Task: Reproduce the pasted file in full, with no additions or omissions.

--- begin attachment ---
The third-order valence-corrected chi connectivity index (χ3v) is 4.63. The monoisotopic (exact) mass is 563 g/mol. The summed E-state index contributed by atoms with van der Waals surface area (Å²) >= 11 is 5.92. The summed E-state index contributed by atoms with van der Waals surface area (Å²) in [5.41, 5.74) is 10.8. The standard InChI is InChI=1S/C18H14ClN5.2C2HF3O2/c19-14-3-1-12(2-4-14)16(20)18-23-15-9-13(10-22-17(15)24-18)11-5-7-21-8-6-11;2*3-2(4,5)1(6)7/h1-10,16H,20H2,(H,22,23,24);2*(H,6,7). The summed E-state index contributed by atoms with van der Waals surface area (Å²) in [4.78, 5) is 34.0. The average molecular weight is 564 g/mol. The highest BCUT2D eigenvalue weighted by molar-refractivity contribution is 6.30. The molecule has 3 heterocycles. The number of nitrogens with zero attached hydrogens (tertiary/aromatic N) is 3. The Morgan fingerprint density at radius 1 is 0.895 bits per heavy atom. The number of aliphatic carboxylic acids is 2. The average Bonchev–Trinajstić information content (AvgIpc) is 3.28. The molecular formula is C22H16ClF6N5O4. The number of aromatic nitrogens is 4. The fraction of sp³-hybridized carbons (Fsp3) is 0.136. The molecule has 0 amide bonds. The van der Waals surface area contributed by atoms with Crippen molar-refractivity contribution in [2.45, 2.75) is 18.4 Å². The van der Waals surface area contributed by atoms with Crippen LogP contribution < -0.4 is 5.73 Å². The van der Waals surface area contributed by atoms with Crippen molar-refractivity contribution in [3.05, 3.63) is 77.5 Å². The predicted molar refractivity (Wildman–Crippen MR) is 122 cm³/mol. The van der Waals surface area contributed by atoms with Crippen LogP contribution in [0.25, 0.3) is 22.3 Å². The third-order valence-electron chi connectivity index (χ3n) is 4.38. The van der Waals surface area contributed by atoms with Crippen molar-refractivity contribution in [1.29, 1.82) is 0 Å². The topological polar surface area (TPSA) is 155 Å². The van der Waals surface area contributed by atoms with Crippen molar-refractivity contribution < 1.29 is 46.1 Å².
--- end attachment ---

The third-order valence-corrected chi connectivity index (χ3v) is 4.63. The monoisotopic (exact) mass is 563 g/mol. The summed E-state index contributed by atoms with van der Waals surface area (Å²) >= 11 is 5.92. The summed E-state index contributed by atoms with van der Waals surface area (Å²) in [5.41, 5.74) is 10.8. The standard InChI is InChI=1S/C18H14ClN5.2C2HF3O2/c19-14-3-1-12(2-4-14)16(20)18-23-15-9-13(10-22-17(15)24-18)11-5-7-21-8-6-11;2*3-2(4,5)1(6)7/h1-10,16H,20H2,(H,22,23,24);2*(H,6,7). The summed E-state index contributed by atoms with van der Waals surface area (Å²) in [4.78, 5) is 34.0. The average molecular weight is 564 g/mol. The highest BCUT2D eigenvalue weighted by molar-refractivity contribution is 6.30. The molecule has 3 heterocycles. The number of nitrogens with zero attached hydrogens (tertiary/aromatic N) is 3. The Morgan fingerprint density at radius 1 is 0.895 bits per heavy atom. The number of aliphatic carboxylic acids is 2. The average Bonchev–Trinajstić information content (AvgIpc) is 3.28. The molecular formula is C22H16ClF6N5O4. The number of aromatic nitrogens is 4. The fraction of sp³-hybridized carbons (Fsp3) is 0.136. The molecule has 0 amide bonds. The van der Waals surface area contributed by atoms with Crippen molar-refractivity contribution in [2.45, 2.75) is 18.4 Å². The van der Waals surface area contributed by atoms with Crippen LogP contribution < -0.4 is 5.73 Å². The van der Waals surface area contributed by atoms with Crippen molar-refractivity contribution in [3.05, 3.63) is 77.5 Å². The predicted molar refractivity (Wildman–Crippen MR) is 122 cm³/mol. The van der Waals surface area contributed by atoms with Crippen LogP contribution in [0.25, 0.3) is 22.3 Å². The third-order valence-electron chi connectivity index (χ3n) is 4.38. The van der Waals surface area contributed by atoms with Crippen molar-refractivity contribution in [1.29, 1.82) is 0 Å². The topological polar surface area (TPSA) is 155 Å². The van der Waals surface area contributed by atoms with Crippen molar-refractivity contribution < 1.29 is 46.1 Å².